Among the 60 films at this year's Toronto Reel Asian International Film Festival (Nov. 5-16), there are two biographical documentaries about Asian-American outliers.
One is very famous: Jeremy Lin, the subject of Evan Jackson Leong's closing-night film Linsanity, was a young, rarely used point guard who came off the bench in February, 2012, to lead the struggling New York Knicks to the NBA playoffs and become an international symbol of Asian-American progress. Though fairly orthodox as a sports biopic, Linsanity has rich archival footage (Leong started filming Lin when he played for Harvard) and an unusual, if appropriate, emphasis on Lin's evangelical Christian faith in dealing with racism.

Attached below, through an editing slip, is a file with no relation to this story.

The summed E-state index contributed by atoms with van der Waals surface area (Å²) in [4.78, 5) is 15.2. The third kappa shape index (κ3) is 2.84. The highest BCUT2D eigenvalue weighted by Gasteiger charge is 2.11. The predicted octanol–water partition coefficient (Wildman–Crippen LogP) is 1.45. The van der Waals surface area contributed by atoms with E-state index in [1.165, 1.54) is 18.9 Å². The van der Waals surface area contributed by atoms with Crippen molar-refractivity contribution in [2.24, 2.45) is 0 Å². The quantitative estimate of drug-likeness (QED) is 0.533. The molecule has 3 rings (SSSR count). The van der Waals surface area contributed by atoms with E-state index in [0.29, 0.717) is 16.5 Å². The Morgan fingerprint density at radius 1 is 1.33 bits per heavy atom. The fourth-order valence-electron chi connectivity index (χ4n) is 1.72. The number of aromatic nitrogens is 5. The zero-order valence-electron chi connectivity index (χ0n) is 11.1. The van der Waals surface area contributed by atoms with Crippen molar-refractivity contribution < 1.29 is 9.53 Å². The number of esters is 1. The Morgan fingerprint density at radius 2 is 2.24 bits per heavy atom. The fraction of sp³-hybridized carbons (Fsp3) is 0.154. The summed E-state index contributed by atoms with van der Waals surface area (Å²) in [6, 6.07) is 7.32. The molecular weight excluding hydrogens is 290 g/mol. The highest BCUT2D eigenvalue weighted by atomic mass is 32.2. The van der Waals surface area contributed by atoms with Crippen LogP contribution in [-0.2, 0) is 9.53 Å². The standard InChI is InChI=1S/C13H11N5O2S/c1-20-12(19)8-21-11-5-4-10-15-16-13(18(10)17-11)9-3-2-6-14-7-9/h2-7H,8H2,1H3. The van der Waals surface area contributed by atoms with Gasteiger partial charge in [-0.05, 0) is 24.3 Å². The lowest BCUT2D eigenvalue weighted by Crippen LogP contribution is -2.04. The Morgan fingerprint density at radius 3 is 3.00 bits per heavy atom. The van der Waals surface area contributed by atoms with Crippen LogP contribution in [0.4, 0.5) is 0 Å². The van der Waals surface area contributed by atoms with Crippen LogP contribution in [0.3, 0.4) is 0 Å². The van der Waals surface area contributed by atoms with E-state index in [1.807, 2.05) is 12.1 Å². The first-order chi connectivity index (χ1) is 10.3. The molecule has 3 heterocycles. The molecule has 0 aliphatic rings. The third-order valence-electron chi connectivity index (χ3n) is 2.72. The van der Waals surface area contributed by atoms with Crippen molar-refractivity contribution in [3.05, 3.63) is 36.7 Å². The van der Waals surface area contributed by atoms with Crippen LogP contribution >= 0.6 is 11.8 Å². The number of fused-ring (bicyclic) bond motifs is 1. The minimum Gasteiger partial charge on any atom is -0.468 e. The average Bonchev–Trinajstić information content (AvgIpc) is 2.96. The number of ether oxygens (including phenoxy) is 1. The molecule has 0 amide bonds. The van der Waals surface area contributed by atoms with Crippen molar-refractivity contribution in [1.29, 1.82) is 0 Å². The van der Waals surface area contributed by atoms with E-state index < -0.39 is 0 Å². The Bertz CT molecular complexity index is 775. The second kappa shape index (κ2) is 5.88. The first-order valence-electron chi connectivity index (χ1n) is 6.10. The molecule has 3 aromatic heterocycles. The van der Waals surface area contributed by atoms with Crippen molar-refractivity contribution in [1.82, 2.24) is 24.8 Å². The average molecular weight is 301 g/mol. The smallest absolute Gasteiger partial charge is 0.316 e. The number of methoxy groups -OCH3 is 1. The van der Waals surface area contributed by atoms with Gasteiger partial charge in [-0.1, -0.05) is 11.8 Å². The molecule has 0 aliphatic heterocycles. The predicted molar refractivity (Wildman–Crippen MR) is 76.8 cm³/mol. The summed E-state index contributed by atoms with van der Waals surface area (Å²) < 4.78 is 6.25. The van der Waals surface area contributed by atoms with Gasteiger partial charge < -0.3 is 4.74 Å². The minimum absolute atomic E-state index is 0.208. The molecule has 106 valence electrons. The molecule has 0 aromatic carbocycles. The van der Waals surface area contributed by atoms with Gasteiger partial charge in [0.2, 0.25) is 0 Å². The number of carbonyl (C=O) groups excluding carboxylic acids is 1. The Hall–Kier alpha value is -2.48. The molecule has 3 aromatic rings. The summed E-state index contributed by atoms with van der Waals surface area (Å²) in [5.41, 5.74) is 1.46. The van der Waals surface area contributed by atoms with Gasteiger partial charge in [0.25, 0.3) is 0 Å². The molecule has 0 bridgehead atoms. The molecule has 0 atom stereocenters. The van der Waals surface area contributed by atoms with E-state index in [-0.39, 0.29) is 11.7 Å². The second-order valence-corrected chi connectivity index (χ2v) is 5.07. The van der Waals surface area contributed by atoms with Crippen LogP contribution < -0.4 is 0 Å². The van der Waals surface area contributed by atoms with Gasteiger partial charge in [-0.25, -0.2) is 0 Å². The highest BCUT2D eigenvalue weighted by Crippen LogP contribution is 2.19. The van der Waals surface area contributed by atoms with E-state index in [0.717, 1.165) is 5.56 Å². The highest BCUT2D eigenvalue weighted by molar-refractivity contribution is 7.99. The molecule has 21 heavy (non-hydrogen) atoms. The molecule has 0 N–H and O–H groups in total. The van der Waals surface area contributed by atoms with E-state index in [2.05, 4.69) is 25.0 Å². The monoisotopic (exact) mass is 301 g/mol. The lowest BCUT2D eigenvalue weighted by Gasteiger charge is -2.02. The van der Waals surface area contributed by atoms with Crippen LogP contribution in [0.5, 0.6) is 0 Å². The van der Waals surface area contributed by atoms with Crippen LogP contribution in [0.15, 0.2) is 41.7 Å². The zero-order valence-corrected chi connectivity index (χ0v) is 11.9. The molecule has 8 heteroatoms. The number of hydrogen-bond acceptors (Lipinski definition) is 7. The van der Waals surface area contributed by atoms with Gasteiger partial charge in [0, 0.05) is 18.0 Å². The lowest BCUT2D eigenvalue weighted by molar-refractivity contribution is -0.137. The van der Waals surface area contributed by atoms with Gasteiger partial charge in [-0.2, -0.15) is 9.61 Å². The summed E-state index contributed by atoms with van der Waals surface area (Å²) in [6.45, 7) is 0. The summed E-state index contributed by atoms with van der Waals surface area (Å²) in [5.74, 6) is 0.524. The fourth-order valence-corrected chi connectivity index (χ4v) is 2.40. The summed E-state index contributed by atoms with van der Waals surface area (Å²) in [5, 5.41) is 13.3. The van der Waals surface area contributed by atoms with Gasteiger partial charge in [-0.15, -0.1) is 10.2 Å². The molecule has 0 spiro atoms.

Less known but equally intriguing is Detroit-based Grace Lee Boggs, the star of American Revolutionary: The Evolution of Grace Lee Boggs. The wonderfully eloquent 98-year-old philosopher and community activist has been part of the U.S. civil rights struggle for 70 years. The writer-director, also named Grace Lee, originally interviewed Boggs for her 2005 film about women with her name, The Grace Lee Project, a study in stereotypes of Asian-American women. She found a character who envisions a social transformation transcending all existing class, race and gender barriers.